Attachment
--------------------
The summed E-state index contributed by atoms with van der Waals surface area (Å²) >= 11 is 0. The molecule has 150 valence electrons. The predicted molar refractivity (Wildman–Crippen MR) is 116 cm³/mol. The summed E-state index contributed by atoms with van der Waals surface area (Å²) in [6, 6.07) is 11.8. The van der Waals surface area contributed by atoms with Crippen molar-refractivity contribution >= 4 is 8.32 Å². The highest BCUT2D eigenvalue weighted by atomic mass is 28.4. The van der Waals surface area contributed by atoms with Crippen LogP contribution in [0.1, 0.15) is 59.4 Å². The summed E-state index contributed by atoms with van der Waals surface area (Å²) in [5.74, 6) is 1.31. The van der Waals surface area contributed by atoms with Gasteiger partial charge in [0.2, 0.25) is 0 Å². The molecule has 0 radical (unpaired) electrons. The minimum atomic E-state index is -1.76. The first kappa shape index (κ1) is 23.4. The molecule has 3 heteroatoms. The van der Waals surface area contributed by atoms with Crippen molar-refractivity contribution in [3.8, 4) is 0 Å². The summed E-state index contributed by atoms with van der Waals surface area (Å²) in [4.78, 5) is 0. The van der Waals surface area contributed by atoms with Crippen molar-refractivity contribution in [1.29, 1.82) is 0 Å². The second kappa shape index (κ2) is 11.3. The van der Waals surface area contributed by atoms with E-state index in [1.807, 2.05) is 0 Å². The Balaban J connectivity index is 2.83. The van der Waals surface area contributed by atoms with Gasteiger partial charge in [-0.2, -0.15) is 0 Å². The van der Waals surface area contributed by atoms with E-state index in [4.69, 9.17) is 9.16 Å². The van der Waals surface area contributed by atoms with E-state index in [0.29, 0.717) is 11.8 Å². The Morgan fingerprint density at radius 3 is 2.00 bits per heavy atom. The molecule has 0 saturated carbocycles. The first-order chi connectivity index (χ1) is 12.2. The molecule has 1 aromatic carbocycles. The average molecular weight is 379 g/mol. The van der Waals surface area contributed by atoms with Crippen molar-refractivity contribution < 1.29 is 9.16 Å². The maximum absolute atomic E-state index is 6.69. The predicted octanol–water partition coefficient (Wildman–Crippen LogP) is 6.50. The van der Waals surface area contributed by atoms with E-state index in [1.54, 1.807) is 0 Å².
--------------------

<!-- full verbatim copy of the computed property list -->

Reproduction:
The summed E-state index contributed by atoms with van der Waals surface area (Å²) >= 11 is 0. The molecule has 150 valence electrons. The predicted molar refractivity (Wildman–Crippen MR) is 116 cm³/mol. The summed E-state index contributed by atoms with van der Waals surface area (Å²) in [6, 6.07) is 11.8. The van der Waals surface area contributed by atoms with Crippen molar-refractivity contribution >= 4 is 8.32 Å². The highest BCUT2D eigenvalue weighted by atomic mass is 28.4. The van der Waals surface area contributed by atoms with Crippen LogP contribution in [0.1, 0.15) is 59.4 Å². The summed E-state index contributed by atoms with van der Waals surface area (Å²) in [5.74, 6) is 1.31. The van der Waals surface area contributed by atoms with Gasteiger partial charge in [0.2, 0.25) is 0 Å². The molecule has 0 radical (unpaired) electrons. The minimum atomic E-state index is -1.76. The first kappa shape index (κ1) is 23.4. The molecule has 3 heteroatoms. The van der Waals surface area contributed by atoms with Crippen molar-refractivity contribution in [3.8, 4) is 0 Å². The summed E-state index contributed by atoms with van der Waals surface area (Å²) in [4.78, 5) is 0. The van der Waals surface area contributed by atoms with Crippen molar-refractivity contribution in [1.29, 1.82) is 0 Å². The second kappa shape index (κ2) is 11.3. The van der Waals surface area contributed by atoms with E-state index in [1.807, 2.05) is 0 Å². The Balaban J connectivity index is 2.83. The van der Waals surface area contributed by atoms with Gasteiger partial charge in [-0.2, -0.15) is 0 Å². The van der Waals surface area contributed by atoms with E-state index in [4.69, 9.17) is 9.16 Å². The van der Waals surface area contributed by atoms with E-state index in [0.29, 0.717) is 11.8 Å². The Morgan fingerprint density at radius 3 is 2.00 bits per heavy atom. The molecule has 0 saturated carbocycles. The first-order chi connectivity index (χ1) is 12.2. The molecule has 1 aromatic carbocycles. The average molecular weight is 379 g/mol. The van der Waals surface area contributed by atoms with Crippen molar-refractivity contribution < 1.29 is 9.16 Å². The maximum absolute atomic E-state index is 6.69. The predicted octanol–water partition coefficient (Wildman–Crippen LogP) is 6.50. The van der Waals surface area contributed by atoms with E-state index in [1.54, 1.807) is 0 Å².